AI-generated artwork denied copyright protection


A significant legal precedent has been set in the realm of Artificial Intelligence (AI) as a US federal court ruled that artwork created by generative AI platforms cannot be eligible for copyright protection due to the absence of “human authorship.” This ruling, delivered in the US Federal Court of the District of Columbia, emerged from an appeal filed by Dr. Stephen Thaler, president and CEO of Imagination Engines Incorporate (IEI), who had designed an AI algorithm named the Creativity Machine.

Dr. Thaler sought to register an AI-generated image called “A Recent Entrance to Paradise” for copyright protection in 2012. Despite a lengthy legal battle, including arguments that the requirement of human authorship for copyright is unconstitutional, the Copyright Office’s Review Board denied his claim last year. The recent court decision sided with this denial, emphasizing that human creativity is an essential foundation of copyright protection.

Judge Beryl Howell, who penned the court’s decision, explained that while copyright adapts to technological changes, the core principle of human creativity as a prerequisite for copyright remains unchanged. The ruling indicated that copyright has never been extended to safeguard works produced by technology in the absence of human input, emphasizing that “human authorship is a bedrock requirement of copyright”.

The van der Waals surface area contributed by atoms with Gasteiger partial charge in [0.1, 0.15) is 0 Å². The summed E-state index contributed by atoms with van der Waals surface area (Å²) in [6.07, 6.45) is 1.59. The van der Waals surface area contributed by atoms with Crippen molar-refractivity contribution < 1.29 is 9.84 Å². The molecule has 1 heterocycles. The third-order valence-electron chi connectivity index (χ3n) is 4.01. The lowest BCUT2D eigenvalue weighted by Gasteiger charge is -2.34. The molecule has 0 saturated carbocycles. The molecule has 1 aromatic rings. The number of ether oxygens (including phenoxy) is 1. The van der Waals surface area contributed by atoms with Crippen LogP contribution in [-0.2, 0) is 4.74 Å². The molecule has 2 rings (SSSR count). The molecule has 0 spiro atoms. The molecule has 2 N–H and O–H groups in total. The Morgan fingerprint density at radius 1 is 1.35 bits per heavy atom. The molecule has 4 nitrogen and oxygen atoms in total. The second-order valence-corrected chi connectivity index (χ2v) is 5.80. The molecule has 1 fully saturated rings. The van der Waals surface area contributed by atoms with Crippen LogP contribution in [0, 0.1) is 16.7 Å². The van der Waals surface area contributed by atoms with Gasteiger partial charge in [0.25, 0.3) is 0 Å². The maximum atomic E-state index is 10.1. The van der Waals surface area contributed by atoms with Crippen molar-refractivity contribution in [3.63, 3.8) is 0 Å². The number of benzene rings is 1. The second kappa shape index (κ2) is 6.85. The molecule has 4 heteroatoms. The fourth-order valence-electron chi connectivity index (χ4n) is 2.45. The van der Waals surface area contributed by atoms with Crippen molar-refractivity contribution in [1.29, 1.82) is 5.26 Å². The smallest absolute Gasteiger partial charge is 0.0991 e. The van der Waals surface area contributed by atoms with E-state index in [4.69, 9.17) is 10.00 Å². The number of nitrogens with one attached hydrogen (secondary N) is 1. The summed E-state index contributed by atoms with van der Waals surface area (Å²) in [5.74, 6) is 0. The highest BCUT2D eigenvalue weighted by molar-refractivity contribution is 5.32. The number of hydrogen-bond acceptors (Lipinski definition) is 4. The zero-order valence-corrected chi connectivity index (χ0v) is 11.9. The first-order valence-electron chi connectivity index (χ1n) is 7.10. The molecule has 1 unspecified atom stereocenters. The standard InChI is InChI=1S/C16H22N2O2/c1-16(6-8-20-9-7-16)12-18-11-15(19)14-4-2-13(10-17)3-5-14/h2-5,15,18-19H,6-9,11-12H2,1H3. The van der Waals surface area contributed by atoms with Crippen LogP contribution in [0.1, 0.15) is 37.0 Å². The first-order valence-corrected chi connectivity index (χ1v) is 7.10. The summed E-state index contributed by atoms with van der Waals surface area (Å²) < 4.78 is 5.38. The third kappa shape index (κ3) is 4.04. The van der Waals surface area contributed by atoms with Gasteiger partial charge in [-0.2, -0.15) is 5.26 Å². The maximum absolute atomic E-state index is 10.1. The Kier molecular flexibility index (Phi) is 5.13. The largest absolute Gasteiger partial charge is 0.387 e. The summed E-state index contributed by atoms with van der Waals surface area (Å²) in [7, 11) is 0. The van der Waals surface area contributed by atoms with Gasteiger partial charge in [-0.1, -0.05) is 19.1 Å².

The implications of this ruling have sparked discussions among legal and AI experts about the potential impact on the use of generative AI technology, including its applications in writing and creating Hollywood movies.

Additionally, it could impact the ownership of AI-generated artworks, a subject that has raised concerns in the art world as AI-created images have garnered recognition and even won competitions.

The ruling’s ramifications also extend to AI-related copyright discussions in other jurisdictions. In Australia, the legal landscape surrounding AI-generated works is still evolving, with law firm King and Wood Mallesons (KWM) examining issues of ownership. While this US ruling specifically addressed the lack of human authorship, questions remain about AI tools’ outcomes when influenced by human direction.

The evolving AI legal landscape involves more than copyright considerations. OpenAI, the developer of ChatGPT, has been embroiled in lawsuits alleging copyright infringement due to training AI models with copyrighted materials. The outcome of such cases may hinge on economic implications and fair dealing provisions, particularly concerning potential economic losses. The legal complexities of AI continue to unfold as the technology’s far-reaching implications become clearer.


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